The Boyish Warrior
Jaime’s Story: Korea
Después de un buen tiempo allí
en un barco me montaron
y para acá me mandaron
más gordo que lo que fui…
At six feet tall, Jaime Rodriguez stands at the door. He stands not in a commanding manner typically thought for a decorated veteran, but with an air of boyishness wonder. Jaime, or Rodriguez as his wife adoringly called him, still holds with him the enthusiasm for life and innocence he carried with him to Korea in 1951. When asked if he experienced the fear associated with going to war, he answers “No! I was excited!” echoing a time when the prospect of adventure and pension could lure young men into an inherited war.
“It was fine.” Jaime simply states of his two-year tour in Korea including a life and death situation while in the trenches. Unaware of the password to identify the opposition (“Brown sugar” he says in hushed tone) he was approached by his Sergeant Clark. “Rodriguez! You could have killed me!” The matter was resolved with a trip to the base in the front seat of the Sergeants’ Jeep. Jaime beams with honor as he recounts his VIP status.
Jaime’s return after his tour was not met with fanfare, after all, the Korean War still raged. In lieu of a ticker tape parade, his wallet was stolen somewhere along the 5,650 mile stretch between South Korea and San Francisco. The possibility of returning home seemed bleak until one of his infantrymen offered to drive those who needed a lift to their hometown. After weeks of traveling across the Pacific, by plane to New Jersey – excluding a layover in Oakland to fix a broken engine - and an additional three days and three nights on yet another boat, Jaime was returning home to Coamo.
This was his first trip outside of the small Caribbean island of Puerto Rico.
Jaime’s Story: Puerto Rico
Upon his return, Jaime looked forward to the pension he would soon receive. There was no question as to how the money would be spent. “It was like cardboard”, he humorously described the state of his childhood home ornamented by buckets collecting rainwater. He paints the scene of young Puerto Rican men filing into an official government building; eager for their reward, yet trained to maintain a stoic façade. “Do not ask stupid questions!” they were ordered. Jaime could not contain himself. The promise of a leak-free roof was in sight so he inquired into the pension. “I told you not to ask stupid questions!” The image of a new roof quickly dematerialized when he left the room. “Oh my God. I wanted to cry.” motioning toward his throat as he remembers the choking sensation brought by defeat.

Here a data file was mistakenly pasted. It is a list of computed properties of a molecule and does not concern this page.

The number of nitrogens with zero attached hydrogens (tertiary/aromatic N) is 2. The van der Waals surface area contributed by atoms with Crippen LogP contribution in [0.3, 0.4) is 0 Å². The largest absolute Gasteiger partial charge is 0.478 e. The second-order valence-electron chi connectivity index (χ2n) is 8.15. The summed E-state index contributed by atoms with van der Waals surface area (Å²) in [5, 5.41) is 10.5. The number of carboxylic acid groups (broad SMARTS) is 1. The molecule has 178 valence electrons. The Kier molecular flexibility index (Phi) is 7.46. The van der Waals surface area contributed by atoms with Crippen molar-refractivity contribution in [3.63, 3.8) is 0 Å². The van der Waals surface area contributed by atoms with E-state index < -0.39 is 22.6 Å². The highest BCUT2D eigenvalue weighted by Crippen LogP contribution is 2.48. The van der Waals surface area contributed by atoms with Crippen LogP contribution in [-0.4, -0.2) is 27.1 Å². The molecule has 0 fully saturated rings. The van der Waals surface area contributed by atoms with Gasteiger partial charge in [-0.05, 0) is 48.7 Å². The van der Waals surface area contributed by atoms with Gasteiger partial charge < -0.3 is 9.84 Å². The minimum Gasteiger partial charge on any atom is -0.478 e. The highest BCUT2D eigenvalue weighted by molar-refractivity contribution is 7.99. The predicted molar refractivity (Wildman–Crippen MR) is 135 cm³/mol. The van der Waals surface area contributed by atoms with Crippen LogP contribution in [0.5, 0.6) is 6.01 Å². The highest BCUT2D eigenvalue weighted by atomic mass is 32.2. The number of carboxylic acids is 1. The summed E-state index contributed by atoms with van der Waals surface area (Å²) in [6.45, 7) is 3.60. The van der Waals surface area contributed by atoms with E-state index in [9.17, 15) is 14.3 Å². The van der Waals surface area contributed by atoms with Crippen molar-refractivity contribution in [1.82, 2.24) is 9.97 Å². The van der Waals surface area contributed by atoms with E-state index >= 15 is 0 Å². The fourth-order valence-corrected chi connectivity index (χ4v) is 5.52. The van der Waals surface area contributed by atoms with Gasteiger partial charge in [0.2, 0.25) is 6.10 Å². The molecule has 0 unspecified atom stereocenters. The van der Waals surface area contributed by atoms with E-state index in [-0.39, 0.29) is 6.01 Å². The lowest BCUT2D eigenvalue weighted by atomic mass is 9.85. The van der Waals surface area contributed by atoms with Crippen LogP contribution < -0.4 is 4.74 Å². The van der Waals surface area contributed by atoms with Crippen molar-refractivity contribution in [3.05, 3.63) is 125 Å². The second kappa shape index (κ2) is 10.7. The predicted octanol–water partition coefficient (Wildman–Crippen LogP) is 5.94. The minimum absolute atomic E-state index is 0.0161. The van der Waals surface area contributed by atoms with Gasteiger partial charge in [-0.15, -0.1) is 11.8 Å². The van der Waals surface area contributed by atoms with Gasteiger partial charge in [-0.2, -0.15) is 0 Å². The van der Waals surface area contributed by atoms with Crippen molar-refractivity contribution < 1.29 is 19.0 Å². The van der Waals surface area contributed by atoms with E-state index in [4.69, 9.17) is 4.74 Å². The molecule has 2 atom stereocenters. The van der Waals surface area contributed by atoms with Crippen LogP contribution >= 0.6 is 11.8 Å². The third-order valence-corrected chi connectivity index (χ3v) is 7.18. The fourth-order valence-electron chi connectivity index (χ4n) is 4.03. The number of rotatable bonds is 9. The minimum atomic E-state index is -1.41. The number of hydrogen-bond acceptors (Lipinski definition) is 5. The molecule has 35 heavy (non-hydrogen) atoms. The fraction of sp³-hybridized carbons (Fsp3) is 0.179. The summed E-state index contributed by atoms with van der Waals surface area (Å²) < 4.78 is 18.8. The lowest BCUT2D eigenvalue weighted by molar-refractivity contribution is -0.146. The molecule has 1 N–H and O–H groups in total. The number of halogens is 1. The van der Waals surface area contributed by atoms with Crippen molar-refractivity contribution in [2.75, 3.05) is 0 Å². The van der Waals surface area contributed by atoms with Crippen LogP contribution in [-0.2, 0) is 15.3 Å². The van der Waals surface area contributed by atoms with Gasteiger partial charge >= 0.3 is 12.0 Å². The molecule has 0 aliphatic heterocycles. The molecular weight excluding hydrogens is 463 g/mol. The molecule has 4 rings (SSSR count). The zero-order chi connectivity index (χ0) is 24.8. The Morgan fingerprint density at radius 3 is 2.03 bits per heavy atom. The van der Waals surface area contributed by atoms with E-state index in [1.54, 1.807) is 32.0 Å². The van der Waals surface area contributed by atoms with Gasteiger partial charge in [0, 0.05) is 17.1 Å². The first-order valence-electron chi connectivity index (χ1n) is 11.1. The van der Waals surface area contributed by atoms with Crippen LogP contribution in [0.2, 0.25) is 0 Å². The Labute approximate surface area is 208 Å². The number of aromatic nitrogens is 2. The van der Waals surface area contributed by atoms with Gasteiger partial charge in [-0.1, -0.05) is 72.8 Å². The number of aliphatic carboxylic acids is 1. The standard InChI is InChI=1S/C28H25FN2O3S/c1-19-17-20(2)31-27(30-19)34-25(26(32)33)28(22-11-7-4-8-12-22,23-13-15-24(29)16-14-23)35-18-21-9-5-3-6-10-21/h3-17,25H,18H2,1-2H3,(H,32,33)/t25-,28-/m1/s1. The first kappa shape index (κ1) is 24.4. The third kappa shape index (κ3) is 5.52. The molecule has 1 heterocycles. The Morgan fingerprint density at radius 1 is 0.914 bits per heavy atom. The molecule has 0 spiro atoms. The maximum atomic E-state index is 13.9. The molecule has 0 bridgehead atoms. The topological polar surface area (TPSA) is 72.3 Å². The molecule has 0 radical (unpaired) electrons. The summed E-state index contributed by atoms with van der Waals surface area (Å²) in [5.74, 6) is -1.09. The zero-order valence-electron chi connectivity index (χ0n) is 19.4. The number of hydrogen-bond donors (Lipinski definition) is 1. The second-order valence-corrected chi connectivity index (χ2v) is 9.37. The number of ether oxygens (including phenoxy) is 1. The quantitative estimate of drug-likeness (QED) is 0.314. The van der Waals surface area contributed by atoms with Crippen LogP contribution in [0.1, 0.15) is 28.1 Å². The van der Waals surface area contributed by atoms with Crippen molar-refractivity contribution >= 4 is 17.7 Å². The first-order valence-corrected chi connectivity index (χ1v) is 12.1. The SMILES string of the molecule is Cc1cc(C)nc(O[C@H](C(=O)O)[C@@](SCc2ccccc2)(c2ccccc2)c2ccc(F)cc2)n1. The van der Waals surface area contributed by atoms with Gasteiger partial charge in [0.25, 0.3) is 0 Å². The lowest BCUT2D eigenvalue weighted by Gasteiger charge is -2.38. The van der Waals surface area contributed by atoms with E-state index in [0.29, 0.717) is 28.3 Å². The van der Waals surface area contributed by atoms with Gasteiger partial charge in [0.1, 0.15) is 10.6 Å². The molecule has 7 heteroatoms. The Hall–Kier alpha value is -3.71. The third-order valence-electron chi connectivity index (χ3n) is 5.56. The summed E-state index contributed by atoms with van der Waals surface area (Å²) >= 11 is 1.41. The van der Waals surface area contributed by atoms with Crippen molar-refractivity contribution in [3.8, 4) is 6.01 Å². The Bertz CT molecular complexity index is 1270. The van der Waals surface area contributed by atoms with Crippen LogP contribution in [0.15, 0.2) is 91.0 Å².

In deus ex machina fashion, a woman appeared asking what was wrong. “Go back to the room”. Jaime did not question her resolve. He slipped in unnoticed to continue the assembly. A few weeks later, Jaime received a letter from his mother. By this time he had already made his way to New York as one of many who were part of the Puerto Rican diaspora of the 1950s. A photo of their newly renovated home was also enclosed. Even through the aged sepia, one can see a vision of magenta and turquoise surrounded by jade green palm trees. His mother would receive $500 a month in pension.
At every detour, Jaime is met with luck. He undoubtedly credits his mother’s prayers. A skeptic would flinch in disagreement, but the amount of good fortune received throughout his life cannot be overlooked.
He tells the story of when his mother took him to Iglesia San Blas de Illescas located in the center plaza of Coamo. The preparation consisted of many bathing trips to the river until he appeared decente, and putting on his Sunday best: a plaid shirt and plaid shorts. He went to church with his mother completely covered in squares. As they were leaving, he lost her in the crowd. "Mama! Mama!" he shouted, only to find her holding the hand of another cubically dressed boy. When she realized her mistake, she let go of his hand to collect her real son. Jaime wonders to this day if the boy is still wandering lost or has turned to stone waiting for his mother, similar to el perro de piedra*.
*A Puerto Rican folklore of a dog who turns to stone waiting for his owner to return from sea.
Jaime’s Story: En Nueva York
Jaime continues to lives in the South Bronx where he moved almost 60 years ago. In that time he married the love of his life (breaking the hearts of many admirers while doing so), raised three girls, and is a presence in his grandchildren’s lives. As gentrification is seeping into the discourse of Bronxites, Jaime’s stories, collection of written work and photographs makes time stand still. His experience is not so much a textbook case of “aging in place”, but aging with a strong familial foundation, faith, and a sense of levity in even the most serious of situations.
…De lo lindo había gozado
antes de llegar aquí
Pero aquí fue que aprendí
Que si amas serás amado.
Aquí ame y fui feliz
Aquí fui y soy amado.
- Jaime Rodriguez, Mi Regreso de Korea, 2001
Raconte-Moi une Historie (an M83 song means: Tell me a story) is a collaboration between myself and Gabriela Hernandez-Santiago, a New York based photographer, writer, and public health advocate. In this series, we’ll endeavor to tell the stories of people whose lives embod the adventure of existence and the appreciation that being human is an enduring narrative.